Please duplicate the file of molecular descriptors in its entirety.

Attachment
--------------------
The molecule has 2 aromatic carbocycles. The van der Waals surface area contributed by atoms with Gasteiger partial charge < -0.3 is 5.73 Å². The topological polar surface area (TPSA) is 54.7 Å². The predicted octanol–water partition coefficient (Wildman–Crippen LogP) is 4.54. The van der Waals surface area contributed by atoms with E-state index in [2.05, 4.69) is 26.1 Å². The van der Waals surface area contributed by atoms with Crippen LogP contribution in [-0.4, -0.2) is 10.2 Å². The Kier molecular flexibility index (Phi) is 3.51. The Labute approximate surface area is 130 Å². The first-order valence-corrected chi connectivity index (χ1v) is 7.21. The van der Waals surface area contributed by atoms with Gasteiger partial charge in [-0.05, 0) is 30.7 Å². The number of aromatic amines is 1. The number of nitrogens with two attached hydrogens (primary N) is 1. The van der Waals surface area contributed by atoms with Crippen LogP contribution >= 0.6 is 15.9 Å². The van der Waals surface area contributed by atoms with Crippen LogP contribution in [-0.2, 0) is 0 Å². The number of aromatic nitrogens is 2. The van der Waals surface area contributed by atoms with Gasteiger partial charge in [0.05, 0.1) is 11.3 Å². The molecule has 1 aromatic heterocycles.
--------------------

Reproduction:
The molecule has 2 aromatic carbocycles. The van der Waals surface area contributed by atoms with Gasteiger partial charge < -0.3 is 5.73 Å². The topological polar surface area (TPSA) is 54.7 Å². The predicted octanol–water partition coefficient (Wildman–Crippen LogP) is 4.54. The van der Waals surface area contributed by atoms with E-state index in [2.05, 4.69) is 26.1 Å². The van der Waals surface area contributed by atoms with Crippen LogP contribution in [-0.4, -0.2) is 10.2 Å². The Kier molecular flexibility index (Phi) is 3.51. The Labute approximate surface area is 130 Å². The first-order valence-corrected chi connectivity index (χ1v) is 7.21. The van der Waals surface area contributed by atoms with Gasteiger partial charge in [-0.05, 0) is 30.7 Å². The number of aromatic amines is 1. The number of nitrogens with two attached hydrogens (primary N) is 1. The van der Waals surface area contributed by atoms with Crippen LogP contribution >= 0.6 is 15.9 Å². The van der Waals surface area contributed by atoms with Crippen LogP contribution in [-0.2, 0) is 0 Å². The number of aromatic nitrogens is 2. The van der Waals surface area contributed by atoms with Gasteiger partial charge in [0.05, 0.1) is 11.3 Å². The molecule has 1 aromatic heterocycles.